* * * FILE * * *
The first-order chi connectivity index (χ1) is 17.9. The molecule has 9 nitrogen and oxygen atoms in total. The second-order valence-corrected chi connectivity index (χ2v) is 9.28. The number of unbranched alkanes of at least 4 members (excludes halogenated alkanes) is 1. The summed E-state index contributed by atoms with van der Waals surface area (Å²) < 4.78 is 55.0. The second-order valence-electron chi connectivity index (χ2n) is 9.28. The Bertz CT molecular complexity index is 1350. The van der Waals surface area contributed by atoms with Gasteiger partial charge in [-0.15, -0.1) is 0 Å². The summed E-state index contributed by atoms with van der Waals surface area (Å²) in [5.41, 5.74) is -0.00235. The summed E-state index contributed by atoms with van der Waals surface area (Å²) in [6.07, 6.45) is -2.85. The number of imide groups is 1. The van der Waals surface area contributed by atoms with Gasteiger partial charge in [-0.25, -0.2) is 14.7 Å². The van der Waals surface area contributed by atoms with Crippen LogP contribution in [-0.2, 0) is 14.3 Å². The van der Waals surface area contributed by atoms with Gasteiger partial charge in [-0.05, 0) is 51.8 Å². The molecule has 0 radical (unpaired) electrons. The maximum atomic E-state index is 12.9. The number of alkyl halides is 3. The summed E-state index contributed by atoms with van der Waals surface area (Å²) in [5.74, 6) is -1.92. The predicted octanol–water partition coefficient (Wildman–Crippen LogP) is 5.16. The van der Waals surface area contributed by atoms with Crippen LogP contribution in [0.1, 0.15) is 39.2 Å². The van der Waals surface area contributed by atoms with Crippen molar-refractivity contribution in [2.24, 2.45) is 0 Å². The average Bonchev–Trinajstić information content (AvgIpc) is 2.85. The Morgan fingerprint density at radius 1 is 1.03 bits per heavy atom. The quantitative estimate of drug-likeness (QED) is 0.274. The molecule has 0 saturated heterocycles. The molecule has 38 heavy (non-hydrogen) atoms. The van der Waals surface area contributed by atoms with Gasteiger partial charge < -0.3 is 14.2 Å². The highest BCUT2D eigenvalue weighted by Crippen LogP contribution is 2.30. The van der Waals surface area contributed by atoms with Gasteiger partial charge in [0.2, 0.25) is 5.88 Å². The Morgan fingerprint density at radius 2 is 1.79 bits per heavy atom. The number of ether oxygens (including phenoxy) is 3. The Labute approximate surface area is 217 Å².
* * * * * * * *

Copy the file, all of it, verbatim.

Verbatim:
The first-order chi connectivity index (χ1) is 17.9. The molecule has 9 nitrogen and oxygen atoms in total. The second-order valence-corrected chi connectivity index (χ2v) is 9.28. The number of unbranched alkanes of at least 4 members (excludes halogenated alkanes) is 1. The summed E-state index contributed by atoms with van der Waals surface area (Å²) < 4.78 is 55.0. The second-order valence-electron chi connectivity index (χ2n) is 9.28. The Bertz CT molecular complexity index is 1350. The van der Waals surface area contributed by atoms with Gasteiger partial charge in [-0.15, -0.1) is 0 Å². The summed E-state index contributed by atoms with van der Waals surface area (Å²) in [5.41, 5.74) is -0.00235. The summed E-state index contributed by atoms with van der Waals surface area (Å²) in [6.07, 6.45) is -2.85. The number of imide groups is 1. The van der Waals surface area contributed by atoms with Gasteiger partial charge in [-0.25, -0.2) is 14.7 Å². The van der Waals surface area contributed by atoms with Crippen LogP contribution in [-0.2, 0) is 14.3 Å². The van der Waals surface area contributed by atoms with Gasteiger partial charge in [-0.05, 0) is 51.8 Å². The molecule has 0 radical (unpaired) electrons. The maximum atomic E-state index is 12.9. The number of alkyl halides is 3. The summed E-state index contributed by atoms with van der Waals surface area (Å²) in [5.74, 6) is -1.92. The predicted octanol–water partition coefficient (Wildman–Crippen LogP) is 5.16. The van der Waals surface area contributed by atoms with Crippen LogP contribution in [0.1, 0.15) is 39.2 Å². The van der Waals surface area contributed by atoms with Crippen molar-refractivity contribution in [2.24, 2.45) is 0 Å². The average Bonchev–Trinajstić information content (AvgIpc) is 2.85. The Morgan fingerprint density at radius 1 is 1.03 bits per heavy atom. The quantitative estimate of drug-likeness (QED) is 0.274. The molecule has 0 saturated heterocycles. The molecule has 38 heavy (non-hydrogen) atoms. The van der Waals surface area contributed by atoms with Gasteiger partial charge < -0.3 is 14.2 Å². The highest BCUT2D eigenvalue weighted by Crippen LogP contribution is 2.30. The van der Waals surface area contributed by atoms with Gasteiger partial charge in [0.2, 0.25) is 5.88 Å². The Morgan fingerprint density at radius 2 is 1.79 bits per heavy atom. The number of ether oxygens (including phenoxy) is 3. The Labute approximate surface area is 217 Å².